The current economic environment may also provide a boost to RHEL-based virtualization; after all, it's free to download and use, unlike VMware Infrastructure or Hyper-V (which comes integrated with Windows Server 2008, although a free version, Hyper-V Server, does exist). Stevens says Red Hat wants "to allow customers to have adoption with or without a relationship with Red Hat. That's part and parcel to the strategy of ubiquity, with the end state being that the hypervisor ships with the hardware. That's really where we want to get to," he says.

Are we already there, though? Phil Hochmuth, an analyst with Boston-based Yankee Group Research Inc., says we're close. "Hypervisors are pretty commoditized. There's not that much differentiation," Hochmuth asserts. Despite that, having one is still important, he says: "It was important to [Red Hat] to say, 'We're going to have a hypervisor; we're going to have a platform on which you can provision virtual servers.' It's good that they did it, for their own customers, and to keep up with Microsoft and others."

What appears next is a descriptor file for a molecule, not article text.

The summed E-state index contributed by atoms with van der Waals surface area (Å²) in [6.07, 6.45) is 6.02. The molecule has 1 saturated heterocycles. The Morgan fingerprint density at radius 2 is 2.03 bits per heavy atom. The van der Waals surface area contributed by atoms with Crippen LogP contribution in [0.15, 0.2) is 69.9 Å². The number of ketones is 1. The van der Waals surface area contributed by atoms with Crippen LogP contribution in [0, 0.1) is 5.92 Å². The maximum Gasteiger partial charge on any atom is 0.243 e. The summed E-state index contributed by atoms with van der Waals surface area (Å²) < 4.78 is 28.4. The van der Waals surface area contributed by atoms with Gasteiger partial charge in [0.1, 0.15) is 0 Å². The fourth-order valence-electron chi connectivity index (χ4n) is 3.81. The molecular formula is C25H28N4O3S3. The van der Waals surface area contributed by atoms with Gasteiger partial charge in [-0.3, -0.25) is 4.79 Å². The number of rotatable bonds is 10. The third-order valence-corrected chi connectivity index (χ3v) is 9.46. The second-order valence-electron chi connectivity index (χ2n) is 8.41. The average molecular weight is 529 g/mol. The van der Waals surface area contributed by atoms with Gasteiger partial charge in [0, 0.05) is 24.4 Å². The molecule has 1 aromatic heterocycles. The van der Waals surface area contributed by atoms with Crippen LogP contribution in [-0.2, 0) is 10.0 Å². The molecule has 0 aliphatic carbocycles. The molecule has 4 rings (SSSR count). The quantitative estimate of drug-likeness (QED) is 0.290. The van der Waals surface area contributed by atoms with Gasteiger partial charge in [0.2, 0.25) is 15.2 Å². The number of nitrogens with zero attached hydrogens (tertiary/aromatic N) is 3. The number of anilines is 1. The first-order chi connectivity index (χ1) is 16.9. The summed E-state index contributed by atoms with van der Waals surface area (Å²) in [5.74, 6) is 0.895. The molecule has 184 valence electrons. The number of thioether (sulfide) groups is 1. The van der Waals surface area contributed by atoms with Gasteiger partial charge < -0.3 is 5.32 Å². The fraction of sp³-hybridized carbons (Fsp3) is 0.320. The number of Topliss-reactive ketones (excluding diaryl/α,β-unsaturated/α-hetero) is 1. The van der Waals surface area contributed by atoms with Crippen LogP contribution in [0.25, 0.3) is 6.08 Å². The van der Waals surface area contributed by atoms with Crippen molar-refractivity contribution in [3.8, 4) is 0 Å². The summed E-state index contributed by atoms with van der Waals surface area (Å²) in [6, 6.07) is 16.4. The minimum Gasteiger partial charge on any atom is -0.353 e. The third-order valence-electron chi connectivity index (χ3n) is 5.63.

How Many Hypervisors Is Too Many?
Mann is more skeptical. "I don't think anyone wants to support a fourth hypervisor. That's part of the reason I think Red Hat has come out with a management toolset at the same time as announcing, 'This is our hypervisor of choice'-because you need management. But I don't think anyone else is keen to manage KVM."

On the contrary, Red Hat's Stevens thinks KVM is a natural. "It's not Xen versus KVM at all," he insists. "We love Xen. There shouldn't be any regret, apologies or defensiveness-Xen is wonderful, and KVM is wonderful. It's just an evolution."